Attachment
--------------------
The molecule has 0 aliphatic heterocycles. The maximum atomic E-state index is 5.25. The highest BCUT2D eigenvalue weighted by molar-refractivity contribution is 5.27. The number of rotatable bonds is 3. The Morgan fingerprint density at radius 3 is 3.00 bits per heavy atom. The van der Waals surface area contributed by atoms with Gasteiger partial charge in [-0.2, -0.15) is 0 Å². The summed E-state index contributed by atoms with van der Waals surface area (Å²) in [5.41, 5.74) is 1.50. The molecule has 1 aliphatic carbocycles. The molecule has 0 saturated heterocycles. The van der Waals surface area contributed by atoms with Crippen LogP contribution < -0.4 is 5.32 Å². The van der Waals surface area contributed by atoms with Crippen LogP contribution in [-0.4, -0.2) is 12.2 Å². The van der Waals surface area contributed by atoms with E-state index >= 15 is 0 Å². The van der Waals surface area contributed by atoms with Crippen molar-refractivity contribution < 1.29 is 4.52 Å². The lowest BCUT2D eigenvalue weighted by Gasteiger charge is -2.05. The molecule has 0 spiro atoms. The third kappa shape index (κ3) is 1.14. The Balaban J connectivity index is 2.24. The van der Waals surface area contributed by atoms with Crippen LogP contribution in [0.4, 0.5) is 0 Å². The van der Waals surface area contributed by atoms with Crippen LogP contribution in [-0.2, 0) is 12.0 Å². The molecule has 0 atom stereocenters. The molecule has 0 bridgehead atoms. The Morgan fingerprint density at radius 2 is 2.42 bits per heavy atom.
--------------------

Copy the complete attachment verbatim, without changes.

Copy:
The molecule has 0 aliphatic heterocycles. The maximum atomic E-state index is 5.25. The highest BCUT2D eigenvalue weighted by molar-refractivity contribution is 5.27. The number of rotatable bonds is 3. The Morgan fingerprint density at radius 3 is 3.00 bits per heavy atom. The van der Waals surface area contributed by atoms with Gasteiger partial charge in [-0.2, -0.15) is 0 Å². The summed E-state index contributed by atoms with van der Waals surface area (Å²) in [5.41, 5.74) is 1.50. The molecule has 1 aliphatic carbocycles. The molecule has 0 saturated heterocycles. The van der Waals surface area contributed by atoms with Crippen LogP contribution < -0.4 is 5.32 Å². The van der Waals surface area contributed by atoms with Crippen LogP contribution in [-0.4, -0.2) is 12.2 Å². The van der Waals surface area contributed by atoms with E-state index >= 15 is 0 Å². The van der Waals surface area contributed by atoms with Crippen molar-refractivity contribution < 1.29 is 4.52 Å². The lowest BCUT2D eigenvalue weighted by Gasteiger charge is -2.05. The molecule has 0 spiro atoms. The third kappa shape index (κ3) is 1.14. The Balaban J connectivity index is 2.24. The van der Waals surface area contributed by atoms with Crippen LogP contribution in [0.4, 0.5) is 0 Å². The van der Waals surface area contributed by atoms with Crippen LogP contribution in [-0.2, 0) is 12.0 Å². The molecule has 0 atom stereocenters. The molecule has 0 bridgehead atoms. The Morgan fingerprint density at radius 2 is 2.42 bits per heavy atom.